The arrival of next generation of gaming consoles has opened up several channels or avenues for a number of names in the industry to produce stuff that are related to the next age of gaming. And traversing on the same lines, we now have a brand new databank that's been released by Japanese peripheral manufacturer Nyoko exclusively for Sony's PlayStation 4.
Taking the stage at CES 2015, Nyoko introduced its new Data Bank accessory. The company also took the opportunity to promise users a cheap and easy way to upgrade their PlayStation 4's storage support with just a standard 3.5-inch desktop computer hard drive. As fantastic as that may sound, it also a great option in case you are looking to push your PS4's storage beyond.
It has been a year since the next gen was made a possibility with the release of PlayStation 4, and we have to say that Nyoko has hit upon the perfect timing to enter the market with a cheap databank when most users are almost on the verge of running out of the 500GB space on their new consoles.
And Nyoko's presence in the market at this point of time with a new databank is also a brilliant way to mark its presence since the cost of upgrading can set a few folks back. Sure the PS4's stock drive can be replaced with a larger-capacity 2.5-inch hard drive (meant for laptops), but upgrading can prove costly. And more so since the 2.5-inch drives don't come cheap compared to 3.5-inch models.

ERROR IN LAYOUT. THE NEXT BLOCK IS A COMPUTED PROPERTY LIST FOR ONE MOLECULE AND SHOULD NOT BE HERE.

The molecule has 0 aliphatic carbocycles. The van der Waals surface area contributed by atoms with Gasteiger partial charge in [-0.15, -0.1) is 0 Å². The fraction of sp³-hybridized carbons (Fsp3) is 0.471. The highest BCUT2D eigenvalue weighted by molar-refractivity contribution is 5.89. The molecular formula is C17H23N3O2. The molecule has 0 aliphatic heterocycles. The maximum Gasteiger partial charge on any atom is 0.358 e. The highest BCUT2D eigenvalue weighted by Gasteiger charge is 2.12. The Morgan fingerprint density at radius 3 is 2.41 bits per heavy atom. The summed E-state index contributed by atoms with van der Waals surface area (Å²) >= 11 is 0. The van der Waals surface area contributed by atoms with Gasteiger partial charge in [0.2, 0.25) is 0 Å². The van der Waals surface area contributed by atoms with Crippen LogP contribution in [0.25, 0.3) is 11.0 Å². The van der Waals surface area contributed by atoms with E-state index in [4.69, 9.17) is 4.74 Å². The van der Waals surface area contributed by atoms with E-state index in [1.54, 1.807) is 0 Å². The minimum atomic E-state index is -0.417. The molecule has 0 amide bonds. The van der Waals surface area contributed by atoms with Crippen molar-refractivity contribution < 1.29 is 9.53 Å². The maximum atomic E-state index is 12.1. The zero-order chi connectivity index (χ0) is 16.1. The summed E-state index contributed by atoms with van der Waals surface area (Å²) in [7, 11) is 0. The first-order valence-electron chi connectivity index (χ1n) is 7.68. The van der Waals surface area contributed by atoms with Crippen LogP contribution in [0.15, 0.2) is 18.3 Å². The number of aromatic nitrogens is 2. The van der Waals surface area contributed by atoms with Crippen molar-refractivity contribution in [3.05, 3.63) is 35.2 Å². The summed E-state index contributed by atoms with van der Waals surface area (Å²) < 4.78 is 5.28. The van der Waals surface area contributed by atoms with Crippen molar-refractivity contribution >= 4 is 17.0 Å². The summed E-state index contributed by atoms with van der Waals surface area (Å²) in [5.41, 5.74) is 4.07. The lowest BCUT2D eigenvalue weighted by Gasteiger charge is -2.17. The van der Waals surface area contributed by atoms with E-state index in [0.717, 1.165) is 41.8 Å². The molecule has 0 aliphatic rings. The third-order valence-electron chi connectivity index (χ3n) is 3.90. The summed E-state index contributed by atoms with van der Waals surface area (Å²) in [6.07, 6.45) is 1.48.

In fact, even upgrading to the new databank isn't really a big ordeal. Nyoko promises to make the entire process easier for you. The databank fits in right where the PS4's hard drive cover is usually found. This lets you put in a bigger and cheaper 3.5-inch hard drive to the system, compared to the 2.5-inch ones that the system also supports. Also, according to the company, the installation process is quiet easy and involves a solitary screw process. It also has an LED that lights up each time the hard drive is used.
"The Data Bank also looks good. It fits the design scheme of the PS4, and only has one small cable running from the back. It's not exactly big enough to trip over, and should hide behind your system easily," IGN writes.
But Nyko also tells IGN that it's looking toward a "$30-$40 price range" for the peripheral. Compatible hard drives will be sold separately.